In this Q&A, Thomas Elmqvist talks about the upcoming book "The Urban Planet" and about why researchers need to view cities from a “systems” perspective.
This blog is part of series undertaken in partnership with Habitat X Change. Habitat X Change is a collaborative space that connects science, visualisation and design for the future of cities. It will debut during the Habitat III summit in October in Quito, Ecuador. You can read more about this event space here.
Thomas Elmqvist has witnessed a transformation in how ecologists think about cities – shifting from a view that cities are distinctly different than “pristine” ecosystems to an understanding that ecology plays an important role in the workings of urban areas.
Elmqvist is a professor in natural resource management at the Stockholm Resilience Centre of Stockholm University in Sweden. He is also one of the editors of an upcoming book called The Urban Planet. In it, the authors call for a “systems” approach to thinking about urban areas. Cities, Elmqvist says, are complex webs of social systems, such as cultures and laws, technological systems, including skyscrapers and sewers, and ecological systems, from bacteria to trees and people. To understand a city, you need to know how these different arenas connect to and affect each other.
The Urban Planet will come out in August 2017, but Elmqvist will be part of a pre-launch for the book at an event in the Habitat X Change space next Monday. The book emerged, in part, from a research initiative launched by Future Earth in 2014.
Daniel Strain: What is the significance of calling your book The Urban Planet?
Thomas Elmqvist: This is one way of how we view what characterises the Anthropocene. We say we will have an urban planet. This urbanisation will affect energy resources, water and food production. And wherever you live in the world, many people will have what we call an urban lifestyle, even if you live in a very rural environment. That is part of becoming connected in a globalising world.
We are exploring the consequences of this, living in an urban planet. To move toward sustainability on this urban planet, what is actually needed? What are the global consequences of urbanisation and how would these consequences influence the decision-making at the local level?
DS: One thing you emphasise is that we have to stop viewing cities as places for human society and technology, but also places for ecology, too.
TE: The ecology has been absent from that analysis, and that is one reason why we have a lot of problems in urban areas. When we look ahead, especially when it comes to understanding how we may improve health in cities and adapting cities to climate change, we need to include an ecological dimension. It’s not going to be feasible to only use hard engineering science to manage all of the adaptation challenges we have.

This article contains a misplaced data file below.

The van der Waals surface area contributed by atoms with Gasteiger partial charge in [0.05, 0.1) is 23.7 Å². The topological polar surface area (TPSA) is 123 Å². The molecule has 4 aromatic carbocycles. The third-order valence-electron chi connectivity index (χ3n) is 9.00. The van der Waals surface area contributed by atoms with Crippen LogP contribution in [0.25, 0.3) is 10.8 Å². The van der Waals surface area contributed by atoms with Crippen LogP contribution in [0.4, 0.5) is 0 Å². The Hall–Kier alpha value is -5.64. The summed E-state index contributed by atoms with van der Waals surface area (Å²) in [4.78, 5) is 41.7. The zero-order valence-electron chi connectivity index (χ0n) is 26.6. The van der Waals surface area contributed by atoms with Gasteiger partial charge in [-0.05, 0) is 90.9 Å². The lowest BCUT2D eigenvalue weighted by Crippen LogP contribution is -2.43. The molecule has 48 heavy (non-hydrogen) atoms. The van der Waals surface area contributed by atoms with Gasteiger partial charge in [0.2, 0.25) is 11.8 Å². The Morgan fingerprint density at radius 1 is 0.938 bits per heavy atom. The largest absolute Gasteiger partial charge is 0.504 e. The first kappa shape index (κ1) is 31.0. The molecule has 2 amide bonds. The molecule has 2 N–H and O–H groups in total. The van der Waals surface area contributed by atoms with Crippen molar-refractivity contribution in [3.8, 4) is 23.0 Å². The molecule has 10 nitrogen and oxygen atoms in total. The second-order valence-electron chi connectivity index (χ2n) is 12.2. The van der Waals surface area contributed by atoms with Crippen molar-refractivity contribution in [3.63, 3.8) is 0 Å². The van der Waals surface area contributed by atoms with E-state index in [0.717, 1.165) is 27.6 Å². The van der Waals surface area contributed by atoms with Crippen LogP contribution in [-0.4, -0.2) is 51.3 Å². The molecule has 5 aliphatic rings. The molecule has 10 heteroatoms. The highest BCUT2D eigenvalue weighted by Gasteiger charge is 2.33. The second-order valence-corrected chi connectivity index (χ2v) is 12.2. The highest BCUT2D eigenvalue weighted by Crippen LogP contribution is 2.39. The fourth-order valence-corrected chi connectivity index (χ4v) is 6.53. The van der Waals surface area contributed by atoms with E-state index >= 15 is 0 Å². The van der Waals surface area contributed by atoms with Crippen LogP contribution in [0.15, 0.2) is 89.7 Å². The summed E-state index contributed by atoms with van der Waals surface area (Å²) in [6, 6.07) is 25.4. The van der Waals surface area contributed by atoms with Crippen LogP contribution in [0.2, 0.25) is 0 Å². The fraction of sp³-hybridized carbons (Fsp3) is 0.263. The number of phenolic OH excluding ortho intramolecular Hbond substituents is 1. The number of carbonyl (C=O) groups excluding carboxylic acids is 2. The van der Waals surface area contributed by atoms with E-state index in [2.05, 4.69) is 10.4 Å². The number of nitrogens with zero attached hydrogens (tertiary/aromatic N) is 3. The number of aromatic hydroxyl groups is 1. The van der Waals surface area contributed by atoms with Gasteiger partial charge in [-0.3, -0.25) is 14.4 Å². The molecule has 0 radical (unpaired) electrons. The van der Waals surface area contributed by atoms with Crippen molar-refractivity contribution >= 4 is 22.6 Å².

So, for example, it’s very well documented how much you could actually do by introducing more vegetation into urban landscapes to reduce the risk of heat waves or peaks in precipitation. It’s more sustainable than engineered solutions, and it’s more cost effective.
DS: You’ve written also about needing to break-down the distinction between what’s “urban” and what’s “rural.”
TE: We have been viewing urban and rural as two different worlds. There is a dichotomy. We would argue it's a false dichotomy. It’s an open system where you have lots of interaction. We have to explore what are the types of positive interactions that can support both the urban and the rural.
DS: So thinking about solutions that will help both?
TE: Exactly. A very common view is that there is this conflict or tension between the urban and rural. We want to turn that round to say both need each other, and there are many positive ways in which the financial strength and demands in the city can support the rural.
DS: You talk about the challenges and opportunities of cities. That isn’t something that many people in sustainability think of when it comes to urban areas – opportunities.
TM: I think a lot of these challenges are well known and described, but I think the opportunities are perhaps a bit less analysed. Some things are known: Like if you concentrate people, it’s easier to reduce per capita consumption of resources and energy, and you could reuse waste, as well. So there are a lot of benefits of concentration. We also know that when you concentrate people over time, they will become more affluent. And they will tend to consume more. It’s actually what we see in China as a result of urbanisation. There has been a huge shift to red meat consumption, and that has enormous consequences.
DS: What kinds of solutions will the book delve into?
TE: We will look at opportunities broadly, both from the ecological and technological side as well as from a social, institutional and governance perspective. One question is how we may increasingly integrate living systems with built systems, creating so-called "hybrid systems,” to increase sustainability and reduce risks.
DS: It sounds like a book that brings in a lot of different voices.
TE: There are an enormous range of disciplines and professionals involved in writing this book, giving us so many perspectives. Hopefully, it will be a very rich book and of interest for many people, whether you are working in a planning department, a university, within an NGO or you are a journalist or just a citizen interested in future urban development.